A quantity that grows exponentially (or geometrically) is one whose growth rate is always proportional to its current size. Such growth is said to follow an exponential law. This implies that for any exponentially growing quantity, the larger the quantity gets, the faster it grows. But it also implies that the relationship between the size of the dependent variable and its rate of growth is governed by a strict law, of the simplest kind: direct proportion. It is proved in calculus that this law requires that the quantity is given by the exponential function, if we use the correct time scale. This explains the name.
It may well be the most potent force in the universe.
The cut-and-paste paradigm was widely popularized by Apple in the Lisa (1981) and Macintosh (1984) operating systems and applications. It was mapped to a key combination consisting of a special control key held down while typing the letters X (for cut), C (for copy), and V (for paste).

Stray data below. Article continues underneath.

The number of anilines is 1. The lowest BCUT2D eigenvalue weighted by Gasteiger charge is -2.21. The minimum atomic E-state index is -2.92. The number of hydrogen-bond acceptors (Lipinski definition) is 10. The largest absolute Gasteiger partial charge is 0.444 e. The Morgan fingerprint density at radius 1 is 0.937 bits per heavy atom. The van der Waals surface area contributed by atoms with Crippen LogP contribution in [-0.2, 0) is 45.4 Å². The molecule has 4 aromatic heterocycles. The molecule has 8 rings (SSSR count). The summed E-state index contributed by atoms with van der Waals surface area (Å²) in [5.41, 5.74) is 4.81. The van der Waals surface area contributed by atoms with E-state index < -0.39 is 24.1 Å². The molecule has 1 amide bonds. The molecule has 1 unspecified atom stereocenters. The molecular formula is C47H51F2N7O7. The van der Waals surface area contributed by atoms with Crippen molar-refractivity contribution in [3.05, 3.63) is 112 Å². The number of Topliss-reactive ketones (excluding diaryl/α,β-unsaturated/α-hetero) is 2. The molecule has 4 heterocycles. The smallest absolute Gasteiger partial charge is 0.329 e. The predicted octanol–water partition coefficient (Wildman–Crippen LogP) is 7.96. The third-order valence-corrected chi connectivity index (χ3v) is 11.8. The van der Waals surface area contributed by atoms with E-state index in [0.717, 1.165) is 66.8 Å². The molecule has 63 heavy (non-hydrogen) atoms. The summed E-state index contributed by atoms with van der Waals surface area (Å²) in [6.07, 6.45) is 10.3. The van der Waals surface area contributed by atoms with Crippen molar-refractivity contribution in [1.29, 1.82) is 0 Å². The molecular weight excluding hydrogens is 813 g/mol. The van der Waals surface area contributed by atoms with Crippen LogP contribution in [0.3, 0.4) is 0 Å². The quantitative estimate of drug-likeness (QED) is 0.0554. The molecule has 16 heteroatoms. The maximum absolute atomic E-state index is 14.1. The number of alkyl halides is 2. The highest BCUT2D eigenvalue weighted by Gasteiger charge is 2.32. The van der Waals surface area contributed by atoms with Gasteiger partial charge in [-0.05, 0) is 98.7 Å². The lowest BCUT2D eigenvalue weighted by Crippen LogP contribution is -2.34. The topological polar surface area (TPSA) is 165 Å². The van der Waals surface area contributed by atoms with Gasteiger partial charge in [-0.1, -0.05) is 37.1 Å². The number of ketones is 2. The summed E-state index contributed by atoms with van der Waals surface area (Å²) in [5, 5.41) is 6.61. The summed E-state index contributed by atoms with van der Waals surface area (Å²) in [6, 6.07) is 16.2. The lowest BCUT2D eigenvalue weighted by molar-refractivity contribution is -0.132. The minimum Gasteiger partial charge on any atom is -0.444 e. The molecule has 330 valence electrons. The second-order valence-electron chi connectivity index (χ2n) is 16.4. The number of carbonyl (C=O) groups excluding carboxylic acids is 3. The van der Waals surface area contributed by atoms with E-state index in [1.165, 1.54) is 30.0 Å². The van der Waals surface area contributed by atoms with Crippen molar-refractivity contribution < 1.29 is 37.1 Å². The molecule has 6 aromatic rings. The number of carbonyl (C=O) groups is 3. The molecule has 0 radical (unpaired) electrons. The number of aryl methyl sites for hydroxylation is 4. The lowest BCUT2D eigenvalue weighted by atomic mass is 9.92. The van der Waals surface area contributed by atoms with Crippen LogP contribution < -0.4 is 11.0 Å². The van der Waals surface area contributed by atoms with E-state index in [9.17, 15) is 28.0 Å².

The Japanese Government has reacted angrily after a North Korean missile flew over its territory. Officials in Tokyo say the medium-range ballistic missile test-fired by North Korea on Monday landed in the Pacific Ocean, travelling much further than previously thought. Japanese Government officials said the missile was composed of two stages, the first of which landed in the Sea of Japan, with the second falling in waters off Japan's north-east coast. If confirmed, the test is the first reported launch by North Korea of a two-stage missile and marks a significant step forward in its rocket technology. 'Strong protest' The Japanese Prime Minister Keizo Obuchi said on Monday his government had been aware of North Korea's preparations to launch a ballistic missile into the waters that divide the Korean peninsula from Japan. As a result, Japan has refused to sign an agreement on sharing the cost of providing safer nuclear reactors to North Korea and will protest to the North Koreans. Chief Cabinet Secretary Hiromu Nonaka expressed Japan's "strong protest" in a complaint to North Korea's representative at the United Nations. Tokyo and Pyongyang have no diplomatic relations. "It was an extremely dangerous act to conduct without any advance notice in the sea near Japan where a number of vessels and aircraft of our country are operating," Mr Nonaka said. US concern The United States expressed concern over the North Korean action. Correspondents say it is likely to overshadow talks which have resumed in New York between Washington and Pyongyang on the progress of an agreement by North Korea in 1994 to freeze its nuclear reprocessing programme. North Korea's test programme Russian officials have said the missile launch was a test which misfired. They announced the missile had landed inside their territorial waters and are reported to have sent warships to the area to investigate. South Korea's Defence Ministry identified the missile as a newly-developed Taepo-Dong One, with an estimated range of approximately 1,000 miles. In 1993, North Korea caused anxiety in Japan by test-firing a medium-range Rodong-1 missile into the Sea of Japan, demonstrating that parts of western Japan were within the 1,000km (600-mile) range of the missile. The BBC Tokyo correspondent says there is speculation that the latest missile firing was intended by North Korea as a show of power in advance of the 50th anniversary of the founding of the Stalinist state.
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